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Search, Web Services Power The 'Next' Web

SAN FRANCISCO -- The Web is evolving from a collection of linked pages to a network of interactive applications that communicate and collaborate. That was one of the themes tossed around at this week's Web 2.0 conference.

The most compelling Web sites are platforms, and it's search that links them to users, said conference chair John Battelle, the former publisher of The Industry Standard who writes the popular Searchblog.

The boutique conference, produced by O'Reilly Media, brought together the Internet's old guard and scrappy newcomers to consider the best ways to profit from the evolving Web.

"The first phase of the Web was about populating small pieces in the form of individual pages," said Joe Kraus, a co-founder of defunct search portal Excite. "Phase two is about joining these individual pieces together." He pointed out that there's no generalized way to integrate e-mail, Web pages and other kinds of data spread across the Web.

Kraus demonstrated JotSpot, a wiki-like application he said is really a platform for business data and applications. According to Kraus, JotSpot is an example of the next iteration of the Web, which will thrive as users customize and extend Web-based applications for specific needs via Web services protocols.

If the original HTML-based Web began as a better interface between humans and information stored on servers, said Jeff Bezos, CEO of Amazon.com , "Web 2.0 is about making the Internet useful for computers." He predicted that as more APIs [application programming interfaces] open up, developers will come up with more innovative ways to share and access data.

Indeed, more portals and e-commerce sites are trying to lure outside developers to build for their platforms. Even the insular AOL lured Maurice Sharp away from eBay in order to build APIs for third-party developers.

Sharp told internetnews.com he'll put together a team in Silicon Valley, then start putting the hooks into AOL's systems. The project doesn't have a timeline yet, but Sharp expects AOL's developer program to rollout by 2005.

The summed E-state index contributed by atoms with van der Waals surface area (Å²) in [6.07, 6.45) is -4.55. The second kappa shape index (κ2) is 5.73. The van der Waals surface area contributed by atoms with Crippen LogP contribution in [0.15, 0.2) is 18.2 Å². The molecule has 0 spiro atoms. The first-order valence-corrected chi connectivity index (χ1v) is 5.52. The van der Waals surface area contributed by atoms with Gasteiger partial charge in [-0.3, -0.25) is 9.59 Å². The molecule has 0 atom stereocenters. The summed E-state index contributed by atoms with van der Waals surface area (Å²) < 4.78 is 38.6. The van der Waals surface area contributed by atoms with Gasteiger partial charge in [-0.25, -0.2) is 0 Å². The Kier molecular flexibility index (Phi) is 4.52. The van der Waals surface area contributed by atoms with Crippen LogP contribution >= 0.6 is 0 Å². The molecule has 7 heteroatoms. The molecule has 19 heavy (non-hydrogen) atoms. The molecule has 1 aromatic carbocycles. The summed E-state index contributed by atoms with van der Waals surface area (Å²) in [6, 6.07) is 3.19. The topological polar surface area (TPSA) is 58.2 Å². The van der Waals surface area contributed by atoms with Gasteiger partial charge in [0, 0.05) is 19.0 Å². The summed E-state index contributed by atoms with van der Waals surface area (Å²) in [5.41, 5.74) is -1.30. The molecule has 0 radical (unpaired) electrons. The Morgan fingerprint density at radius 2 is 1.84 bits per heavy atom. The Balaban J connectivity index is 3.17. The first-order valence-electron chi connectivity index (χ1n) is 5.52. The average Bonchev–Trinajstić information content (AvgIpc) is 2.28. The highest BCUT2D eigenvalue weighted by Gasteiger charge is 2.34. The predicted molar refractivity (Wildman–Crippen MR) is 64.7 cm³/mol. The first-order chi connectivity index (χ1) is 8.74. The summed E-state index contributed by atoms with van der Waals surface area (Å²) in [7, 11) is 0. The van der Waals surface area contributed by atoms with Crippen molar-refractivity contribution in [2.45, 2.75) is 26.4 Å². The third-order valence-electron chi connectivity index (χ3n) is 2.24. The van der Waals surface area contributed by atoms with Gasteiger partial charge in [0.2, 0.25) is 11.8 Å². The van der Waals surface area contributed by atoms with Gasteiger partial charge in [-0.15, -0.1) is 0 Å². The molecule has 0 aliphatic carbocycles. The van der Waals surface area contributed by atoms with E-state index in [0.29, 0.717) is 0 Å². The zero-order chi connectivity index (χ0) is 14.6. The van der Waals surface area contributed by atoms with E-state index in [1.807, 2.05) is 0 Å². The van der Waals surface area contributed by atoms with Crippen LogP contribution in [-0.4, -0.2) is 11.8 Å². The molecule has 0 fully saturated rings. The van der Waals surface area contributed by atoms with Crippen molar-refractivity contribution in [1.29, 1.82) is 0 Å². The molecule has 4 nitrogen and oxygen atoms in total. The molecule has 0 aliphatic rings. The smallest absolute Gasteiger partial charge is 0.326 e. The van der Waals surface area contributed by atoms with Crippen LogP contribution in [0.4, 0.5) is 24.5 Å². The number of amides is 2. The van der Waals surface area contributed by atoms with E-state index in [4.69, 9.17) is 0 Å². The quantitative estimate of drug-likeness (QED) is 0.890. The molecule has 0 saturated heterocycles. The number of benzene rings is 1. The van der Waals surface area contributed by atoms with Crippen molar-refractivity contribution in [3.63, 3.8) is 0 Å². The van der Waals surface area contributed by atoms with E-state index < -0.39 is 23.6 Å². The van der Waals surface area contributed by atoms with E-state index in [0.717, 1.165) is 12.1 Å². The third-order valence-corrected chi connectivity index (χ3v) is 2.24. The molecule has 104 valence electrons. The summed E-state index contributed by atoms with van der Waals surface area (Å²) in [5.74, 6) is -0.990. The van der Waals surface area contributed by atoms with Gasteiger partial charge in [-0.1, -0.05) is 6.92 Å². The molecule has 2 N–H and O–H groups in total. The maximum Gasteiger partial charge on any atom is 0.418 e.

Web services are the key to the platform evolution, because they provide a standard, controlled way for outside machines to interact with corporate systems. A company can "expose" only what it wants in the form of Web services: access to a database or product attributes, for example, or to an application such as search. Third parties "consume" these Web services by embedding them in their own applications or Web sites.

For example, instead of having to license and host a geospatial database, a site that publishes restaurant reviews could embed a tag that calls on a third-party database when a user wants directions to a particular restaurant.

As Tim O'Reilly, CEO of O'Reilly Media, put it, "Customers build your business for you."

Take eBay. The online auction giant has offered APIs since 1999, as well as Simple Object Access Protocol and Java integration capabilities to its software development kit. Matt Ackley, senior director of eBay's developer program, said the company has around 100 Web services calls available, while about a quarter of the money exchanged in the online marketplace is via PayPal, which is effectively a Web service on eBay. "Third-party developers will provide the next layer of growth," he said.

When outsiders build onto the platform, they often do it in surprising ways that the mother company wouldn't have considered.